Self-management and patient activation in COPD patients: An evidence summary of randomized controlled trials



Publication Details

Narayan Yadav, U., Hosseinzadeh, H. & Prasad Baralc, K. (2018). Self-management and patient activation in COPD patients: An evidence summary of randomized controlled trials. Clinical Epidemiology and Global Health, 6 (3), 148-154.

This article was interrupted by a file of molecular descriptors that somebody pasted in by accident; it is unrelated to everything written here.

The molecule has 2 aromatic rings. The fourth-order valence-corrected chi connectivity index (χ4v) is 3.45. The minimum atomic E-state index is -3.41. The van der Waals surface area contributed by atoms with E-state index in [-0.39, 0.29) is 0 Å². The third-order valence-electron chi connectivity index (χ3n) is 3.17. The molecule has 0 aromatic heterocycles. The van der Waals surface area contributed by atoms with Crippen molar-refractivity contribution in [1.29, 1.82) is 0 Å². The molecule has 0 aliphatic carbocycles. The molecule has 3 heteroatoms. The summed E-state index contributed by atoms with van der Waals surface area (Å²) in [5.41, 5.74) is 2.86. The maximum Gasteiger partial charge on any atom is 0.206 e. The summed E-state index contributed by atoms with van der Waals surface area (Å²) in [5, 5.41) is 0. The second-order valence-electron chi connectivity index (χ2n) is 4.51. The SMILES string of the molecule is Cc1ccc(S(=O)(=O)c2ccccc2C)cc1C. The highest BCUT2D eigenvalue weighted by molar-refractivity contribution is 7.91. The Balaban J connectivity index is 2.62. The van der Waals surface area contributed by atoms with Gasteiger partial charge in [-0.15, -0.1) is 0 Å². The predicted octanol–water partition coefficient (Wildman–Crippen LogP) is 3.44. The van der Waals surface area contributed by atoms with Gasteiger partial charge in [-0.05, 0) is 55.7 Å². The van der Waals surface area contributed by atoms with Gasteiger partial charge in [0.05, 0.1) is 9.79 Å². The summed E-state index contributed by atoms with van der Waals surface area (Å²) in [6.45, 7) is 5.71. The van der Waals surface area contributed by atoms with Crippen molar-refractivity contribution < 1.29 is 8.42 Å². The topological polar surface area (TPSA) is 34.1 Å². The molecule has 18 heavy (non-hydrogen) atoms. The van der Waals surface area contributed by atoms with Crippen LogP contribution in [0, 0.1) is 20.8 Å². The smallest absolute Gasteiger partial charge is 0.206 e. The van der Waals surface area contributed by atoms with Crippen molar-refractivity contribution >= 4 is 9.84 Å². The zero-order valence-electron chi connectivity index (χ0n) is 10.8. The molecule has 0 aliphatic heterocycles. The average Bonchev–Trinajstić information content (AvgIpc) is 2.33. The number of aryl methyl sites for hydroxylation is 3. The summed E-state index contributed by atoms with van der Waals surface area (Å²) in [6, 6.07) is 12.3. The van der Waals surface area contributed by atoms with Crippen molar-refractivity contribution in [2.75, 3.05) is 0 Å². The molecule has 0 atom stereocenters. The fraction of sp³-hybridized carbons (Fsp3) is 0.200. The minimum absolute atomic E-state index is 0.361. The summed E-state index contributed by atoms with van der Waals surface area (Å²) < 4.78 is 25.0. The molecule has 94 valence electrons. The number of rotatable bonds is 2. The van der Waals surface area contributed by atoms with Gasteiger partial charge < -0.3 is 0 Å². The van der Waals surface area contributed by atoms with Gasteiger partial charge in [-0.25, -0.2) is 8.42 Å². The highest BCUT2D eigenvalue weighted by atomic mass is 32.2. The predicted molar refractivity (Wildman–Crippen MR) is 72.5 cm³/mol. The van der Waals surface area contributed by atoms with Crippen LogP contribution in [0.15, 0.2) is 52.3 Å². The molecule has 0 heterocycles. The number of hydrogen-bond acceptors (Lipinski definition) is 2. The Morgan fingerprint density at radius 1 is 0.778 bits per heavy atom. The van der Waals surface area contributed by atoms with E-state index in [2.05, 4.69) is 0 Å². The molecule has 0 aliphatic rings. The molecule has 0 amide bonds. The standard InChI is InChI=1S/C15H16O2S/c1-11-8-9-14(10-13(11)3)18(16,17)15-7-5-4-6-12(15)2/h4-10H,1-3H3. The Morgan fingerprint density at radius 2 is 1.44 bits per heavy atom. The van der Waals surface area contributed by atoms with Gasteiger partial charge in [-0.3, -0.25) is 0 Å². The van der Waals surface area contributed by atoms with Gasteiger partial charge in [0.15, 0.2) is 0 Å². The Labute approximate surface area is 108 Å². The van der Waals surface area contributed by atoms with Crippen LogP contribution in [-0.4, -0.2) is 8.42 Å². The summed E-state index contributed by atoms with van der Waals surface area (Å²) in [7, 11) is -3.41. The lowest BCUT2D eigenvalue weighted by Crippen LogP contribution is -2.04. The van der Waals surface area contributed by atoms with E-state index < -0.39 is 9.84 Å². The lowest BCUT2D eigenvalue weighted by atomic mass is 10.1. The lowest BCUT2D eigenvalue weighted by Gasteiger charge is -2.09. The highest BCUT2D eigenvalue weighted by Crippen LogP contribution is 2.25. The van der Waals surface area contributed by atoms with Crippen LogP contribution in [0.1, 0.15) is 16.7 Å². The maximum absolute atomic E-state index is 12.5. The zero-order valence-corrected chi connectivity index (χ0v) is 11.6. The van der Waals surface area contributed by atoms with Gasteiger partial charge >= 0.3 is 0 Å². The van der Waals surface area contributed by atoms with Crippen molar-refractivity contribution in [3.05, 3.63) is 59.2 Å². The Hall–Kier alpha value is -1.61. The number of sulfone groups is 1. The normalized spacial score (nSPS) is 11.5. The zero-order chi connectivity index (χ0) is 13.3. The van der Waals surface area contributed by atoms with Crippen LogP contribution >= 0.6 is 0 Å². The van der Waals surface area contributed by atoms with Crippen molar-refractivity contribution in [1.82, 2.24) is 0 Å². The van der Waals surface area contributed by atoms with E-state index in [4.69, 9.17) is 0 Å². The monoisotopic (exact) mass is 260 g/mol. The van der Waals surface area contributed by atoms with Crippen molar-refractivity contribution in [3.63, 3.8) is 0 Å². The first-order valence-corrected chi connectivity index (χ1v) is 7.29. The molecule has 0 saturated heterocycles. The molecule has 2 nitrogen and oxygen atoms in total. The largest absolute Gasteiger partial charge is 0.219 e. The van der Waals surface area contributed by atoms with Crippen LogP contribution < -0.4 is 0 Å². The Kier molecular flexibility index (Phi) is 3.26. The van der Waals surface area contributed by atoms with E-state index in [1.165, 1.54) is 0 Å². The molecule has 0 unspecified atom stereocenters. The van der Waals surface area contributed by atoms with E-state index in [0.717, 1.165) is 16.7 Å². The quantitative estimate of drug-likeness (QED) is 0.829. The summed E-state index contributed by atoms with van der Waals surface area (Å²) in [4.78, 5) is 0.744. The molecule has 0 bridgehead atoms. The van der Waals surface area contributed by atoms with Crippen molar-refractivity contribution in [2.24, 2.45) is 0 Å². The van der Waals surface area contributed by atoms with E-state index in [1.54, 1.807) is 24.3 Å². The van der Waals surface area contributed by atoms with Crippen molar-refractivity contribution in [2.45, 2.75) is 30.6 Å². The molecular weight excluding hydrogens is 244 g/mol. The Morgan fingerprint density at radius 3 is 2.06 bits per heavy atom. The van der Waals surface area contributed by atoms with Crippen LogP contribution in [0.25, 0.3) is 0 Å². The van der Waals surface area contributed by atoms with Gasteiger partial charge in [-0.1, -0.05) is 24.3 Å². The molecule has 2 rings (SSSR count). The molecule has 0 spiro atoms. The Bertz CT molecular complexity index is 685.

Background: Chronic Obstructive Pulmonary Disease (COPD) is associated with multiple health problems including physical and psychological impairment as well as socioeconomic deprivation. COPD can be managed if self-management efficiency and disease management knowledge of patients is improved. Patient activation is believed to improve patients' quality of life (QOL) and health outcomes through enhancing self-management skills. This review is an attempt to identify the benefits and knowledge gaps in self-management and patient-activation position in COPD self-management interventions Methods: Four electronic databases (Medline, Pubmed, Google Scholar and Cochrane Airways Group Specialized Register of Trials) were systematically searched from 1 January 2011 to 30 November 2016. The search strategy included the combined use of Medical Subject: Headings (MeSH) term, which are as follows; "Self-management", "Self-care", "Self-treat", "Pulmonary disease", "Chronic Obstructive Pulmonary Disease", "Patient activation", "Patient Activation Measure", "Personalized support", "Chronic Obstructive Pulmonary Disease", "COPD". The screening of the abstracts and full texts of the papers, data extraction and quality assessment were independently done by three reviewers. Results: The results of this review showed that health outcomes (QOL, perceived quality of care, knowledge and severity on disease, lower rate of exacerbation, patient activation level) can be improved by self-management interventions with well cleared content on self-care guidelines and targeted behavior change models that possibly can increase self-efficacy of the patients. However, most of the studies have not applied patient activation which is shown to play a central role in COPD self-management behaviors. Conclusions: This review has identified that there is paucity of literature on patient activation in tailored COPD self-management intervention. As a way forward, there is need to test a well-designed randomized controlled trial considering key points like patients characteristics, compliance, intervention delivery period, multi-morbidity conditions and measurement of the outcomes with standardized tools, might help to arrive at enable scientific conclusions.

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